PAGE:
Common Descriptions of Dizziness
Some people describe a balance problem by saying they feel dizzy, lightheaded, unsteady or giddy. This feeling of imbalance or disequilibrium is sometimes due to an inner ear problem.
A few people describe their balance problem by using the word vertigo. They often say that they or their surroundings are turning or spinning. Vertigo is frequently due to an inner ear problem.
Causes of Dizziness
- Dizziness can be caused by circulation problems. If your brain does not get enough blood flow, you feel lightheaded.
- If the inner ear fails to receive enough blood flow, a more specific type of dizziness occurs- Vertigo.
- Injury can also cause dizziness. A skull fracture that damages the inner ear produces a profound and incapacitating vertigo with nausea and hearing loss. The dizziness will last for several weeks then slowly improve as the normal side takes over.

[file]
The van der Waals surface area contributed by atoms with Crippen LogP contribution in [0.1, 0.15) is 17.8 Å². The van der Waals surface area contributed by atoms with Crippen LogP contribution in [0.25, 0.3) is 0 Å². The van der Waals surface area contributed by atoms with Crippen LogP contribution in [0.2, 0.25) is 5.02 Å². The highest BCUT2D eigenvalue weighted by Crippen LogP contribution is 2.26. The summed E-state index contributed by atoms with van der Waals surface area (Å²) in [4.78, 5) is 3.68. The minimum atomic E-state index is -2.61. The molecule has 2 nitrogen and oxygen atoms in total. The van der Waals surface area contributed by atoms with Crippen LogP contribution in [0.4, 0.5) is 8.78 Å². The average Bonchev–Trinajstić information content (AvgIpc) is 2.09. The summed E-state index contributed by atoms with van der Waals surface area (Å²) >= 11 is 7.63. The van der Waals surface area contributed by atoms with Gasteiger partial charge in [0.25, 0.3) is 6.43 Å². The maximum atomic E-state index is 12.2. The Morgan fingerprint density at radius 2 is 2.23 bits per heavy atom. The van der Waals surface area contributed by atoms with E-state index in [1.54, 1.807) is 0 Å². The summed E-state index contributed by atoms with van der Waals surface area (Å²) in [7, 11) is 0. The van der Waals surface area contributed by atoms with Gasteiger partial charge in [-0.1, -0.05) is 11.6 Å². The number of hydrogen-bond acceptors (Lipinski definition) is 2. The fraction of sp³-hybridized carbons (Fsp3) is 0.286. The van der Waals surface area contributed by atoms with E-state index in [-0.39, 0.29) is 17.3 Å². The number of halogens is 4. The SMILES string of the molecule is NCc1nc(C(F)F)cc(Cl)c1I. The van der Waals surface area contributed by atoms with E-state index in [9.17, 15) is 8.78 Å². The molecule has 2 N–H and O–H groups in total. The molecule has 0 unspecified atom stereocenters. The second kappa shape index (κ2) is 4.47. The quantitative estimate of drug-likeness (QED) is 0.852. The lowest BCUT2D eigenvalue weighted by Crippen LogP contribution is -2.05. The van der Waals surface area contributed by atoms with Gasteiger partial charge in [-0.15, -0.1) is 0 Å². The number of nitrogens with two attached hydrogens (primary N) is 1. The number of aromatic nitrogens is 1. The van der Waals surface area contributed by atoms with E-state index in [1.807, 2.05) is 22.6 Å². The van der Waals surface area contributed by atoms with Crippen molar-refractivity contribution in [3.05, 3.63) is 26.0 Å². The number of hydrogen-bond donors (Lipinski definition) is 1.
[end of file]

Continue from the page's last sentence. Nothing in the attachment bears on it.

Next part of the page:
- Infections such as viruses or bacterial infections can attack the inner ear and its nerve connections to the brain.
- Allergies can also cause dizziness when people are exposed to foods or airborne particles to which they are allergic.
Evaluation of Dizziness
Not every patient will require every test. The physician’s judgment will be based on each particular patient. Similarly, the treatments recommended by your physician will depend on the diagnosis.
Your doctor will ask you to describe your dizziness, whether it is light-headedness or a sensation of motion, how long a dizzy episode lasts and how often the dizziness has troubled you.
Your physician will examine your ear, nose and throat and do tests of nerve and balance function. There may be tests performed to further evaluate nerve and balance function.
You can reduce dizziness by:
- Avoiding rapid changes in position
- Avoiding extremes of head motion
- Minimizing your exposure to circumstances that precipitate your dizziness
- Avoiding hazardous activities